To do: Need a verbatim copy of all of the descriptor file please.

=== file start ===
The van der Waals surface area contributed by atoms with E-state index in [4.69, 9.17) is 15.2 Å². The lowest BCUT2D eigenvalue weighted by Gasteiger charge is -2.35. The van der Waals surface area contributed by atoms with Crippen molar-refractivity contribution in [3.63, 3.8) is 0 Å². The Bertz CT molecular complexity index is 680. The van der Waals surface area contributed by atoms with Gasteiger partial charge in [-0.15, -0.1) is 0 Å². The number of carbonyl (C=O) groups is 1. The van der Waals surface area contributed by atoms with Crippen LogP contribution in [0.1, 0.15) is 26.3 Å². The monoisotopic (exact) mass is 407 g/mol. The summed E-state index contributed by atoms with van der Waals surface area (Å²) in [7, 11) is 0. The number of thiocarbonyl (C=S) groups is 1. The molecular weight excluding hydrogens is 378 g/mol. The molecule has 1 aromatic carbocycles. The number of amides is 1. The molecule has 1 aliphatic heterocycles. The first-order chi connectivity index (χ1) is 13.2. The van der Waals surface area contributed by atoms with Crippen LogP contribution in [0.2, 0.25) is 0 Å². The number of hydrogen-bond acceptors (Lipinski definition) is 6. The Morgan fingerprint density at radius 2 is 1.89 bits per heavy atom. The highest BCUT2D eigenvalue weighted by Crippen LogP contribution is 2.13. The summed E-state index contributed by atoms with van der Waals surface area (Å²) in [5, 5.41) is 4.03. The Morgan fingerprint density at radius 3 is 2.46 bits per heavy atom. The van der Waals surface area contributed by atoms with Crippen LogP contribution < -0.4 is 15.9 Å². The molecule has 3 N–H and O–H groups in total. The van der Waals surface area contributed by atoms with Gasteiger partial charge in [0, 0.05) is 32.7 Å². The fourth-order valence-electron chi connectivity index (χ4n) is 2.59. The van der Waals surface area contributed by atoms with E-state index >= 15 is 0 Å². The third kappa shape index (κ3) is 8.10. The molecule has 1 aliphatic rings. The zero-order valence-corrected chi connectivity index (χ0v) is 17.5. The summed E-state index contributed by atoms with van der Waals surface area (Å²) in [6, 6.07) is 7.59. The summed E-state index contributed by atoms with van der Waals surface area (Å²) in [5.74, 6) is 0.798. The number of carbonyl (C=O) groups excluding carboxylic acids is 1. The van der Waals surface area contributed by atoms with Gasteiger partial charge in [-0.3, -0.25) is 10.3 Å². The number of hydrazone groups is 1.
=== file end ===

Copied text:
The van der Waals surface area contributed by atoms with E-state index in [4.69, 9.17) is 15.2 Å². The lowest BCUT2D eigenvalue weighted by Gasteiger charge is -2.35. The van der Waals surface area contributed by atoms with Crippen molar-refractivity contribution in [3.63, 3.8) is 0 Å². The Bertz CT molecular complexity index is 680. The van der Waals surface area contributed by atoms with Gasteiger partial charge in [-0.15, -0.1) is 0 Å². The number of carbonyl (C=O) groups is 1. The van der Waals surface area contributed by atoms with Crippen LogP contribution in [0.1, 0.15) is 26.3 Å². The monoisotopic (exact) mass is 407 g/mol. The summed E-state index contributed by atoms with van der Waals surface area (Å²) in [7, 11) is 0. The number of thiocarbonyl (C=S) groups is 1. The molecular weight excluding hydrogens is 378 g/mol. The molecule has 1 aromatic carbocycles. The number of amides is 1. The molecule has 1 aliphatic heterocycles. The first-order chi connectivity index (χ1) is 13.2. The van der Waals surface area contributed by atoms with Crippen LogP contribution in [0.2, 0.25) is 0 Å². The number of hydrogen-bond acceptors (Lipinski definition) is 6. The Morgan fingerprint density at radius 2 is 1.89 bits per heavy atom. The highest BCUT2D eigenvalue weighted by Crippen LogP contribution is 2.13. The summed E-state index contributed by atoms with van der Waals surface area (Å²) in [5, 5.41) is 4.03. The Morgan fingerprint density at radius 3 is 2.46 bits per heavy atom. The van der Waals surface area contributed by atoms with Crippen LogP contribution < -0.4 is 15.9 Å². The molecule has 3 N–H and O–H groups in total. The van der Waals surface area contributed by atoms with Gasteiger partial charge in [0, 0.05) is 32.7 Å². The fourth-order valence-electron chi connectivity index (χ4n) is 2.59. The van der Waals surface area contributed by atoms with E-state index >= 15 is 0 Å². The third kappa shape index (κ3) is 8.10. The molecule has 1 aliphatic rings. The zero-order valence-corrected chi connectivity index (χ0v) is 17.5. The summed E-state index contributed by atoms with van der Waals surface area (Å²) in [6, 6.07) is 7.59. The summed E-state index contributed by atoms with van der Waals surface area (Å²) in [5.74, 6) is 0.798. The number of carbonyl (C=O) groups excluding carboxylic acids is 1. The van der Waals surface area contributed by atoms with Gasteiger partial charge in [-0.3, -0.25) is 10.3 Å². The number of hydrazone groups is 1.